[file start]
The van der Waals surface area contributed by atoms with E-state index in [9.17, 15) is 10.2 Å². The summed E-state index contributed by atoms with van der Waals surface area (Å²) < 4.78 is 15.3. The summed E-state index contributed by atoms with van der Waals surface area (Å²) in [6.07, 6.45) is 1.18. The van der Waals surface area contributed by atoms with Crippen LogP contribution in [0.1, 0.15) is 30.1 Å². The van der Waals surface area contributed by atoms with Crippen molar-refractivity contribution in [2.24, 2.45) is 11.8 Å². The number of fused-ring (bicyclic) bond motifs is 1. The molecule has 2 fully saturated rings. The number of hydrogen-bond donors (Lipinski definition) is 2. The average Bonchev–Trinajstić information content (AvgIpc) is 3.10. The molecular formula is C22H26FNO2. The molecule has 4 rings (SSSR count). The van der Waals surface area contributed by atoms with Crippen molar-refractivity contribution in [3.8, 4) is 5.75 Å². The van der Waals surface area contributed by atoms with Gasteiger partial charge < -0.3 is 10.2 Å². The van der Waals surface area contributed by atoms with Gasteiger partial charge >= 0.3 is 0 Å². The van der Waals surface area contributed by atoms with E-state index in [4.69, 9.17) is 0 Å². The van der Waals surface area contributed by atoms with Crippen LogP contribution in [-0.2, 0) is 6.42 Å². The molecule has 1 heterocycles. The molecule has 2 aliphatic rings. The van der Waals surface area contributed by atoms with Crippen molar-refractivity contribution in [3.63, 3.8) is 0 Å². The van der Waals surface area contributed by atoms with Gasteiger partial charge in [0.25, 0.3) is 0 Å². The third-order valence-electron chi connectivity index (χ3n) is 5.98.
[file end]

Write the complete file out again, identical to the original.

The van der Waals surface area contributed by atoms with E-state index in [9.17, 15) is 10.2 Å². The summed E-state index contributed by atoms with van der Waals surface area (Å²) < 4.78 is 15.3. The summed E-state index contributed by atoms with van der Waals surface area (Å²) in [6.07, 6.45) is 1.18. The van der Waals surface area contributed by atoms with Crippen LogP contribution in [0.1, 0.15) is 30.1 Å². The van der Waals surface area contributed by atoms with Crippen molar-refractivity contribution in [2.24, 2.45) is 11.8 Å². The number of fused-ring (bicyclic) bond motifs is 1. The molecule has 2 fully saturated rings. The number of hydrogen-bond donors (Lipinski definition) is 2. The average Bonchev–Trinajstić information content (AvgIpc) is 3.10. The molecular formula is C22H26FNO2. The molecule has 4 rings (SSSR count). The van der Waals surface area contributed by atoms with Crippen molar-refractivity contribution in [3.8, 4) is 5.75 Å². The van der Waals surface area contributed by atoms with Gasteiger partial charge < -0.3 is 10.2 Å². The van der Waals surface area contributed by atoms with Gasteiger partial charge >= 0.3 is 0 Å². The van der Waals surface area contributed by atoms with E-state index in [4.69, 9.17) is 0 Å². The van der Waals surface area contributed by atoms with Crippen LogP contribution in [-0.2, 0) is 6.42 Å². The molecule has 1 heterocycles. The molecule has 2 aliphatic rings. The van der Waals surface area contributed by atoms with Crippen molar-refractivity contribution in [3.63, 3.8) is 0 Å². The van der Waals surface area contributed by atoms with Gasteiger partial charge in [0.25, 0.3) is 0 Å². The third-order valence-electron chi connectivity index (χ3n) is 5.98.